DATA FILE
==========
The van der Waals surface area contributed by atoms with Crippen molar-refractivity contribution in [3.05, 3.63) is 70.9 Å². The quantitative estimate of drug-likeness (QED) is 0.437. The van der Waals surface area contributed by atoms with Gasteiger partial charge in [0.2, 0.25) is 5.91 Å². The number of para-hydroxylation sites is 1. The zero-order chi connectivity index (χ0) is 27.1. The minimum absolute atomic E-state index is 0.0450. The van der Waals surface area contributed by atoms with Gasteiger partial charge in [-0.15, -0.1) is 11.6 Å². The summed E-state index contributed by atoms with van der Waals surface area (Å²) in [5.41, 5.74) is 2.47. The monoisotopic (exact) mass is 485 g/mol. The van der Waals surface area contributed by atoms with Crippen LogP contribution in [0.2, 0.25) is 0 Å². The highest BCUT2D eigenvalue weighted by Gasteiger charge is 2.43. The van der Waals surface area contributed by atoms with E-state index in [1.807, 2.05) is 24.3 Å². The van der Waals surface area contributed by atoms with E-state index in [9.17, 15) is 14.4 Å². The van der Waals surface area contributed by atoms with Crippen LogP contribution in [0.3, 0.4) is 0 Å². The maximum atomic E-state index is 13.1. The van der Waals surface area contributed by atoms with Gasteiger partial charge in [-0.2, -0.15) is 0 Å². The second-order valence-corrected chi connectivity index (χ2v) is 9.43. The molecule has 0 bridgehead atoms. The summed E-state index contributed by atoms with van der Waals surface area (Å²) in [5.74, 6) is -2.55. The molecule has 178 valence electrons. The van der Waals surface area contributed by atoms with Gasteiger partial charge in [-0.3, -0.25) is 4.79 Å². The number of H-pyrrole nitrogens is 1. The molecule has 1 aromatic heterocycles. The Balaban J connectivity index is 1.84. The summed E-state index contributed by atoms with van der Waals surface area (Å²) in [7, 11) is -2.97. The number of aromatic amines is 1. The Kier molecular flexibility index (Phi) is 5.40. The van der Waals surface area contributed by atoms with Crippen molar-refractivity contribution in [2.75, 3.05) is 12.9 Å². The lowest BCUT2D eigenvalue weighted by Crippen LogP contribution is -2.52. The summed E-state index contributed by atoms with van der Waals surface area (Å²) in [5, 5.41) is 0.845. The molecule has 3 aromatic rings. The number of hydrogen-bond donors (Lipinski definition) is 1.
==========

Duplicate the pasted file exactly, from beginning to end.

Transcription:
The van der Waals surface area contributed by atoms with Crippen molar-refractivity contribution in [3.05, 3.63) is 70.9 Å². The quantitative estimate of drug-likeness (QED) is 0.437. The van der Waals surface area contributed by atoms with Gasteiger partial charge in [0.2, 0.25) is 5.91 Å². The number of para-hydroxylation sites is 1. The zero-order chi connectivity index (χ0) is 27.1. The minimum absolute atomic E-state index is 0.0450. The van der Waals surface area contributed by atoms with Gasteiger partial charge in [-0.15, -0.1) is 11.6 Å². The summed E-state index contributed by atoms with van der Waals surface area (Å²) in [5.41, 5.74) is 2.47. The monoisotopic (exact) mass is 485 g/mol. The van der Waals surface area contributed by atoms with Crippen LogP contribution in [0.2, 0.25) is 0 Å². The highest BCUT2D eigenvalue weighted by Gasteiger charge is 2.43. The van der Waals surface area contributed by atoms with E-state index in [1.807, 2.05) is 24.3 Å². The van der Waals surface area contributed by atoms with E-state index in [9.17, 15) is 14.4 Å². The van der Waals surface area contributed by atoms with Crippen LogP contribution in [0.3, 0.4) is 0 Å². The maximum atomic E-state index is 13.1. The van der Waals surface area contributed by atoms with Gasteiger partial charge in [-0.2, -0.15) is 0 Å². The second-order valence-corrected chi connectivity index (χ2v) is 9.43. The molecule has 0 bridgehead atoms. The summed E-state index contributed by atoms with van der Waals surface area (Å²) in [5.74, 6) is -2.55. The molecule has 178 valence electrons. The van der Waals surface area contributed by atoms with Gasteiger partial charge in [-0.3, -0.25) is 4.79 Å². The number of H-pyrrole nitrogens is 1. The molecule has 1 aromatic heterocycles. The Balaban J connectivity index is 1.84. The summed E-state index contributed by atoms with van der Waals surface area (Å²) in [7, 11) is -2.97. The number of aromatic amines is 1. The Kier molecular flexibility index (Phi) is 5.40. The van der Waals surface area contributed by atoms with Crippen molar-refractivity contribution in [2.75, 3.05) is 12.9 Å². The lowest BCUT2D eigenvalue weighted by Crippen LogP contribution is -2.52. The summed E-state index contributed by atoms with van der Waals surface area (Å²) in [5, 5.41) is 0.845. The molecule has 3 aromatic rings. The number of hydrogen-bond donors (Lipinski definition) is 1.